I really need to get back to your Thai posts before they get too far away from me!

    1. Vegenaise does seem to be everyone's favorite, but I was pretty impressed with the taste of Nayonaise. On the other hand, Vegenaise doesn't contain xanthan gum or guar gum, which I like.

  4. Eeep, I didn't read this! I got the same samples for review. Not reading, not reading. I'm curious to see how our opinions matched up in the end. :-)

    1. Come back and read it after you post yours. I'll be looking for your review — hope it doesn't take you as long as it took me. :)

  5. i love that story about your son, how cute! i really want to try vegan mayo!

    1. I think remembering the story was my favorite part about doing the review. :)

  6. I've never been one much for mayo, vegan or not, but I think it is about time I did a vegan chickpea salad properly. Nice looking dressing too!

    1. I've never been a big mayo fan either, and when I do use it I use a lot less than most recipes say to use. I don't like my salad all sloshy. The chickpea salad in the recipe has Thai chili sauce and dijon mustard — it's pretty good, and you can add as much or as little dressing as you like. You'll probably have enough dressing left over for the week. :)

  7. Still not reading this yet. Just wanted to come back and brag that I CAN post comments! :-) Oh, saw your response above - it's still going to be a couple of weeks yet. We're working on another review - my family is tasting the food too and commenting. :-)

    1. Doing reviews always sounds like fun at first but then when the books and products start piling up ,... not so much.

  8. It's so great to hear about how you raised your family vegan! And what a hilarious story. How funny would it have been to be a fly on the wall in Raza's house!?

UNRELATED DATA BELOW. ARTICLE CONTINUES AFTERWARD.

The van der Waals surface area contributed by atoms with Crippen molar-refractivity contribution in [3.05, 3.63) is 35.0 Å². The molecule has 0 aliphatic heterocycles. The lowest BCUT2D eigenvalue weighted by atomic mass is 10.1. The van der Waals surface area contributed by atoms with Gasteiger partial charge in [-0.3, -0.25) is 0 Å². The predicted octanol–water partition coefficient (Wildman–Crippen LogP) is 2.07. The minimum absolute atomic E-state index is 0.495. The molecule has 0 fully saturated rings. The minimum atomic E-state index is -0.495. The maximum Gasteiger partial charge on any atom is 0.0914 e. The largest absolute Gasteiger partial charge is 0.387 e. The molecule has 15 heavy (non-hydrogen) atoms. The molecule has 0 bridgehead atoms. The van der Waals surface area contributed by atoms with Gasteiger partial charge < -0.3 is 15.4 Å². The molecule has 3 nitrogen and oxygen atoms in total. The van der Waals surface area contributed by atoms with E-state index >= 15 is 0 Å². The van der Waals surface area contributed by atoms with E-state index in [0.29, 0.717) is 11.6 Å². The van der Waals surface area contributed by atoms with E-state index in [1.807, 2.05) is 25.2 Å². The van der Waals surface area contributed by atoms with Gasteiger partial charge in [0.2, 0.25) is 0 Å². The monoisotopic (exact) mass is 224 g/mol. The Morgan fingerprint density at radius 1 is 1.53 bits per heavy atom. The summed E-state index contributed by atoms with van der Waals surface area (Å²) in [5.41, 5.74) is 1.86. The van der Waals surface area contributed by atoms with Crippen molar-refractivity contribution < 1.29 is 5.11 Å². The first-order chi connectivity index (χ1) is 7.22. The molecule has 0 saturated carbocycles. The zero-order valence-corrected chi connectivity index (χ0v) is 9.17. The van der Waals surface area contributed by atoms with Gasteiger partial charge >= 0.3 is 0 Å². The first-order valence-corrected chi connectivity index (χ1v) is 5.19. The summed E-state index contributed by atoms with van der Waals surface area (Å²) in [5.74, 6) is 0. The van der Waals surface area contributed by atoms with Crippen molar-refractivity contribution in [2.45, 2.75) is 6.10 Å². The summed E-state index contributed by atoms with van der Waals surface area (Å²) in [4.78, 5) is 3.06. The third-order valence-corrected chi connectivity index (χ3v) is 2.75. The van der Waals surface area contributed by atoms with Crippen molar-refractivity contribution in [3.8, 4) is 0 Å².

I was never a fan of mayo as a non-vegan, but since discovering Vegenaise I always buy a large jar, and it always disappears. A simple sammie of mayo, avocado, tomato, and onion: YUM. You're review has given me an excuse to give Nayo a try.

    1. I wish I could go back and be a fly on the wall in MY house! Who knew that little children would be discussing mayonnaise?

  9. the chickpea salad and the bean burgers with that dressing sounds so delicious! maybe i will eat that broccoli too:)
    that is a fun conversations.. things to note in my parenting diary when we have kids or we talk with our friends kids who will all soon be questing everything in a couple of years:)

    1. We had the bean burgers again tonight and they are really good and spicy! We had them with mustard sauce and my husband put his into a tortilla with lots of salad greens.

      Kids ask the most surprising things — it's hard sometimes to know what to say!

  10. I've got all those conversations to come. I still control his food, but I know it will be challenging once he goes to school.

    1. Cooper seems like a pretty astute little foodie so far. It's never too soon to gently discuss diet and why you make the food choices you do.

  11. Isn't it unhealthy to force your kids onto this kind of diet. Not trying to hate on veganism I'm just here to try vegan food for a little and see if I like it. But your children probably will never be able to eat dairy or meat because their bodies will simply reject those foods.

    1. I understand your concern. My kids always seemed a lot healthier than their friends. It was never on our account that play dates got cancelled. I was always honest with my kids about why we were not eating animals or their products, and they loved the food I made. When they got older, they chose to eat a mostly vegan diet, and eating dairy doesn't seem to be a problem for them. (I originally gave up dairy because of a dairy-related health issue with my son and me, though I had been thinking about it for ethical reasons for quite a while.)